• Advertising.
• While some applications can be symmetric – both the creation of the app content, and the user employ a HOLOLENS -- other applications may be a-symmetric: created WITH a HOLOLENS, but FOR a different target device; created with no HOLOLENS, but targeting a user wearing one; or (if the HOLOLENS were modular) created by the developer with some components of the HOLOLENS for a user with different components. For example, there may be applications that need only the distance sensors, or only the visual input, or only audio output, enabling a simpler, less expensive version of the complete device.
• Sensors for handicapped users: visual sensing with audio alerts for the visually challenged; speech-to-text for the hearing impaired.
• Workers in hazardous environments could use coupled sensors analyzed by the powerful onboard computer to monitor environmental conditions while maintaining visual and audio freedom in the space.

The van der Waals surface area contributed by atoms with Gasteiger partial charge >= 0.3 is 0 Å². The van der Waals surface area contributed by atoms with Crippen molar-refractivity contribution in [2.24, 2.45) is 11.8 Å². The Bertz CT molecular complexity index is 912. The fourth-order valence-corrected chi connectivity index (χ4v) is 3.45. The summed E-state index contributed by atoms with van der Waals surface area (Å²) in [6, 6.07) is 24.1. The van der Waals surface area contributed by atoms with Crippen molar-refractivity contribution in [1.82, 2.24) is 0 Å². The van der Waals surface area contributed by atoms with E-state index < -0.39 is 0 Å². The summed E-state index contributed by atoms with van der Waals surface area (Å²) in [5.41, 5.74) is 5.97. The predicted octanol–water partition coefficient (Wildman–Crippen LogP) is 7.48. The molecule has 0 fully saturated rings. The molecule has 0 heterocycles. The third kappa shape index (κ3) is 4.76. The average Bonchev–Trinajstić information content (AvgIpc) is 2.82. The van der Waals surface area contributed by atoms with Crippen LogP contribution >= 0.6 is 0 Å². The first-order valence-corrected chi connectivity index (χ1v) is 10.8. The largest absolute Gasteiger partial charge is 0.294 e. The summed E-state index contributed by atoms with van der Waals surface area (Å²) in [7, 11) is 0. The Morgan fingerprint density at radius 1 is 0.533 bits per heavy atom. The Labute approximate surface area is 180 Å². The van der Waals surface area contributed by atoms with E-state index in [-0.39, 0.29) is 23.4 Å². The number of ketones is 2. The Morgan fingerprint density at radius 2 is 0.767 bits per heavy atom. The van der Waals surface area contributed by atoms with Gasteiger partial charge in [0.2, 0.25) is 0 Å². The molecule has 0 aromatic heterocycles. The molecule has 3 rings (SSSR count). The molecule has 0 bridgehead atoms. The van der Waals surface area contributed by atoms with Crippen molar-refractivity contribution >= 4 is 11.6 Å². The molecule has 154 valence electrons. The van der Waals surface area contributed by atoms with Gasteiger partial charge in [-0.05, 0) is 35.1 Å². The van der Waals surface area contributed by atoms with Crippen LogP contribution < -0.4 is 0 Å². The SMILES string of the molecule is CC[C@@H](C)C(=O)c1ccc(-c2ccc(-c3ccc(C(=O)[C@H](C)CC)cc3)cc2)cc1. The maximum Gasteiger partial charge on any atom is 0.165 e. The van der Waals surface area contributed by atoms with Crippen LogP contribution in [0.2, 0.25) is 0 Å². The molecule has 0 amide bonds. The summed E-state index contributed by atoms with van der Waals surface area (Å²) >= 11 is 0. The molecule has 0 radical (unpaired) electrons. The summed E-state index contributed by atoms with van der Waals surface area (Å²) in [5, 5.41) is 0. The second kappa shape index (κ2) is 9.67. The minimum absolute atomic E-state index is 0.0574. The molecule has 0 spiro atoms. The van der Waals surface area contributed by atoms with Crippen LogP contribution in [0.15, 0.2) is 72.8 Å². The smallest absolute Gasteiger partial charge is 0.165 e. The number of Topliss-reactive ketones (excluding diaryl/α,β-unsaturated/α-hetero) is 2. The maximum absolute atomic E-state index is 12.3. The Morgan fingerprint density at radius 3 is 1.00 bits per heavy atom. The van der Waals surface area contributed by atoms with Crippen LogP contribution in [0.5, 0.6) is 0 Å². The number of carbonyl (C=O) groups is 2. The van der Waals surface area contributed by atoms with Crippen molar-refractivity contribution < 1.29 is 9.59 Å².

• While it might not be safe for a driver to wear one, mounting the visual input system on a vehicle could supplement the GPS for driving info; or a passenger/navigator could use the device for in-travel directions and other information.
• There’s no reason why the HOLOLENS should not be able to incorporate (optionally?) other devices, like a phone, a camera, a radio, and be linked to other wearable devices, etc.

The Wikipedia page for HOLOLENS (see link below) lists some applications that have been announced or demonstrated, including, in particular, a collaboration with NASA.

(And of course I have plans for my own HOLOLENS application(s) as soon as I can obtain the developer edition!)

All in all, the bottom line is there is still work to be done on both hardware and software and, because it will be expensive, the applications must be valuable enough to justify the cost of purchase. But, most important, the HOLOLENS is potentially a tremendously valuable device, with many important possible applications, and it is REAL.






HOLOLENS EVENTS (HOLOLENS is RIGHT NOW touring the country with on-head demos!)